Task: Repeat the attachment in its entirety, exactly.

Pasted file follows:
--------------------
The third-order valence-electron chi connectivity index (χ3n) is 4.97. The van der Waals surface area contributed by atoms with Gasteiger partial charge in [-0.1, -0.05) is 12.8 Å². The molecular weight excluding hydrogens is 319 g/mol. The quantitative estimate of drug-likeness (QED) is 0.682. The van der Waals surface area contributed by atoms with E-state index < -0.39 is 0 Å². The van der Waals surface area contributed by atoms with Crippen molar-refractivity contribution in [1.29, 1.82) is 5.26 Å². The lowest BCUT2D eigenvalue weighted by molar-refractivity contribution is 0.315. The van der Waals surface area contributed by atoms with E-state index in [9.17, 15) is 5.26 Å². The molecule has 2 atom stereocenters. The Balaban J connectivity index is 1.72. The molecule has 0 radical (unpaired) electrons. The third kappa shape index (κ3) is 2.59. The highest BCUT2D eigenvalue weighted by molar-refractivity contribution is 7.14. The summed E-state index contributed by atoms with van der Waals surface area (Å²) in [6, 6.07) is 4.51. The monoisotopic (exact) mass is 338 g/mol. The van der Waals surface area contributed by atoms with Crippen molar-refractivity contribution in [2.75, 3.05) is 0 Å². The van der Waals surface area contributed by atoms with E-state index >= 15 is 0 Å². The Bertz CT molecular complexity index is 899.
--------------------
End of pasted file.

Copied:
The third-order valence-electron chi connectivity index (χ3n) is 4.97. The van der Waals surface area contributed by atoms with Gasteiger partial charge in [-0.1, -0.05) is 12.8 Å². The molecular weight excluding hydrogens is 319 g/mol. The quantitative estimate of drug-likeness (QED) is 0.682. The van der Waals surface area contributed by atoms with E-state index < -0.39 is 0 Å². The van der Waals surface area contributed by atoms with Crippen molar-refractivity contribution in [1.29, 1.82) is 5.26 Å². The lowest BCUT2D eigenvalue weighted by molar-refractivity contribution is 0.315. The van der Waals surface area contributed by atoms with E-state index in [9.17, 15) is 5.26 Å². The molecule has 2 atom stereocenters. The Balaban J connectivity index is 1.72. The molecule has 0 radical (unpaired) electrons. The third kappa shape index (κ3) is 2.59. The highest BCUT2D eigenvalue weighted by molar-refractivity contribution is 7.14. The summed E-state index contributed by atoms with van der Waals surface area (Å²) in [6, 6.07) is 4.51. The monoisotopic (exact) mass is 338 g/mol. The van der Waals surface area contributed by atoms with Crippen molar-refractivity contribution in [2.75, 3.05) is 0 Å². The van der Waals surface area contributed by atoms with E-state index >= 15 is 0 Å². The Bertz CT molecular complexity index is 899.